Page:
Frances also become fluent in German in the Crystal City Camp. They gave her a primer from the Sons of Hermann. It had been stamped approved so that It could come into the camp. She didn’t learn German like in college. She learned it like a child who starts out easy and learns to talk. In 3rd and 4th grades, her teacher went through a piece in class. They would read each piece aloud and things would be pointed out in German. Then they would go home and would be expected to study it. They would learn how to pronounce the words. At home, they were also expected to learn how to spell every word and which ones were capitalized. The next morning in school, the teachers would dictate to them the new piece to make sure they’d learned it. Only German was spoken in her school. She remembers that in her 4th grade class, half the kids spoke Spanish as native language because they had been forced out of Latin American countries to internment in Crystal City, Texas.

In college, Frances majored in German, went on to get her graduate degree in library science, and was hired as an archivist for the German collection. Had it not have been for the Crystal City internment camp, Frances probably would have never gone onto major in German as an undergraduate and explore so deeply her cultural heritage. She also began to track down the historical record of her family’s detention. After retirement, Frances began to research what happened to her family, including traveling to the national archives. Her hope is that everyone will learn this history.

Hardships did occur. Frances remembers one repatriation where internees, including children, were held in a smaller fenced-in area after they had been checked in to leave the camp. A toddler from a large South American family went missing and a frantic search ensued. Space in the camp was limited. At maximum occupation, the small camp housed over 3,000 internees. Originally, Frances’ family occupied a single room, 10’x 40’. Later, they were upgraded to a room and a half. The weather, likewise, posed challenges. This Chicago native remembers it as always hot in South Texas. She used to get nosebleeds from the heat. They also endured sandstorms. Even in the house, she recalls feeling the grit of sand in her mouth. When it rained, the ground got very muddy. Frances remembers walking to the latrine to take a shower or go to the toilet and sinking down in the mud, so she put her shoes inside her father’s shoes. Her father was working at the quarry so he and other men built a sidewalk in the camp to help people move safely around the camp. His quarry job, though poorly paid, did give her family a chance to beautify their living quarters. He would go out with the truck to the quarry in the morning and at end of day when they had a truckload, her father would throw a branch or two on top of the truck. He used this wood to build a rustic porch. Her mother planted morning glories to twine up the porch posts to give some shade.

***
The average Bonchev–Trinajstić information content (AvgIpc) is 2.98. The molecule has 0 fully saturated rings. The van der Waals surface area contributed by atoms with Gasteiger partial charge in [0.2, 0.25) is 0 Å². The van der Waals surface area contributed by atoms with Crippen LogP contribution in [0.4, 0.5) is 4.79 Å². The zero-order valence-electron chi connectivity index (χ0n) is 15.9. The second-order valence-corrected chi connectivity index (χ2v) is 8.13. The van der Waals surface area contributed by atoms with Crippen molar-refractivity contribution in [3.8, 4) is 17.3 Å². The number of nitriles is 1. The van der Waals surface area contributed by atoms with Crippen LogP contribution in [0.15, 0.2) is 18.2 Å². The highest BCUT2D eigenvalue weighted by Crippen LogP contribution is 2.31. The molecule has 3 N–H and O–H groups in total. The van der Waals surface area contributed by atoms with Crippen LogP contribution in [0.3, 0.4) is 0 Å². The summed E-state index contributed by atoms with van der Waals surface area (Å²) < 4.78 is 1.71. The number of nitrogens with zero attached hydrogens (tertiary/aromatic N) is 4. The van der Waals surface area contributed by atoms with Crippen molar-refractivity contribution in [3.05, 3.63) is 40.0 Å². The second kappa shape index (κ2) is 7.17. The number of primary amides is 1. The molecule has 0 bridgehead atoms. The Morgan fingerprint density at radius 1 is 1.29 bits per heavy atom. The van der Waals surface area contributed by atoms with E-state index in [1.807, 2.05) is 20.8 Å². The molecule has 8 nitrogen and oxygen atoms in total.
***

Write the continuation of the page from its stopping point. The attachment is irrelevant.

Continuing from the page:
In general, plants around the camp cheered Frances. She remembers that there was an area with orange trees, fenced off from the camp. The grove had a bee hive so she went to visit the beehive from school. When the trees bloomed, Frances would walk by to smell the blossoms. The camp once offered people to pick fruit for ten cents an hour because frost was coming, so she and her father went. They also gave her some oranges. Nature offered solace to this little girl, but there were also bugs: roaches, tarantulas, black widow spiders, and blister bugs. Once, her mother fell ill from blood poisoning due to a blister bug bite and had to be hospitalized. Frances recalls her mother’s hospitalization witih good humor because it meant that her father cooked supper that week—the same dish every night!

Internment could have embittered Frances. She could have seen it as a part of her childhood that she wanted to have erased and never spoken of again, but she chose to speak out, and she chose to be happy no matter what. By sharing her story, we all learn this history and we feel inspired by Frances’ fortitude. Too often we think that our various misfortunes are world-ending and we lose sight of the gift that life is. I personally believe that we can all learn a lesson from how Frances chose to see the world.


My name is Kayla Sultemeier. I am a sophomore at St. Mary's University, located in San Antonio, TX, pursuing a BA in political science. After completing undergraduate, I plan on going to law school with a focus in corporate law. On campus I am a sister of Alpha Phi Fraternity, a member of Alpha Delta Pre-law Fraternity, and I am also a peer minister with University Ministry.